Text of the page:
Google is planning a hiring slowdown through the rest of 2022 with the exception of “critical roles,” according to a letter from CEO Sundar Pichai to employees across the company.
To say that the economy is in flux would be putting it lightly, and it seems that even the biggest tech giants are not bulletproof. Bloomberg got a hold of a letter from Alphabet Inc. and Google CEO Sundar Pichai addressed to employees company-wide (who are cheekily called “Googlers”) that describes the company’s hiring plans moving forward, and urges employees to be “more entrepreneurial.” The letter does not address any potential for layoffs, but does indicate that the company will shift its focus to hiring “critical roles” after hiring 10,000 employees in Q2. Pichai writes:
The uncertain global economic outlook has been top of mind. Like all companies, we’re not immune to economic headwinds. Something I cherish about our culture is that we’ve never viewed these types of challenges as obstacles. Instead, we’ve seen them as opportunities to deepen our focus and invest for the long term...Because of the hiring progress achieved so far this year, we’ll be slowing the pace of hiring for the rest of the year, while still supporting our most important opportunities.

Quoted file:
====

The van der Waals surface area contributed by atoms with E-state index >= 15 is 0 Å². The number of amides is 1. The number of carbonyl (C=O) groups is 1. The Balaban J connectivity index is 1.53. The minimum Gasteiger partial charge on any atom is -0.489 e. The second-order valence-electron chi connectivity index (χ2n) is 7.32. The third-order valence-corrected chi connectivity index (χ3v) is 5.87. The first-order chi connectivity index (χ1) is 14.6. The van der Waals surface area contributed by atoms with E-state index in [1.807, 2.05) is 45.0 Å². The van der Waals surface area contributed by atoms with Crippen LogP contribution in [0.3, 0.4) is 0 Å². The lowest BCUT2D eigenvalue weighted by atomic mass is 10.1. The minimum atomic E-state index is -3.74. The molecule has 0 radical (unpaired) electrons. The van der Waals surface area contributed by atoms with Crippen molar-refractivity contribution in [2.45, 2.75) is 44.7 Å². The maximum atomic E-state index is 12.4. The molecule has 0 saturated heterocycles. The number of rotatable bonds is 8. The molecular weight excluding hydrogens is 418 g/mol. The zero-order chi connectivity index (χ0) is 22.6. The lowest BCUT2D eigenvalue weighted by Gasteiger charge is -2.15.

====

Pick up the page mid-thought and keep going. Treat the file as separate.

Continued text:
Tech companies across the board have taken a labor hit over the past few months, from layoffs to hiring freezes. Meta is also allegedly instructing managers to show poor performing employees the exit door, with Vice President of Remote Presence and Engineering Maher Saba reportedly saying “they are not who we need.” Netflix has been steadily laying off employees since a group of writers for its blog TUDUM were let go in April. Bird, a popular ride sharing service specializing in electric scooters plans to lay off 23% of its workforce.
The labor force in tech is changing, but it seems that in an industry with so much cash flow, corporations would (unsurprisingly) rather axe their workforce than invest in their development and retention. But with all the talk of layoffs, some companies are looking to forge a new path, like Microsoft that has been willing and open to employee unionization efforts.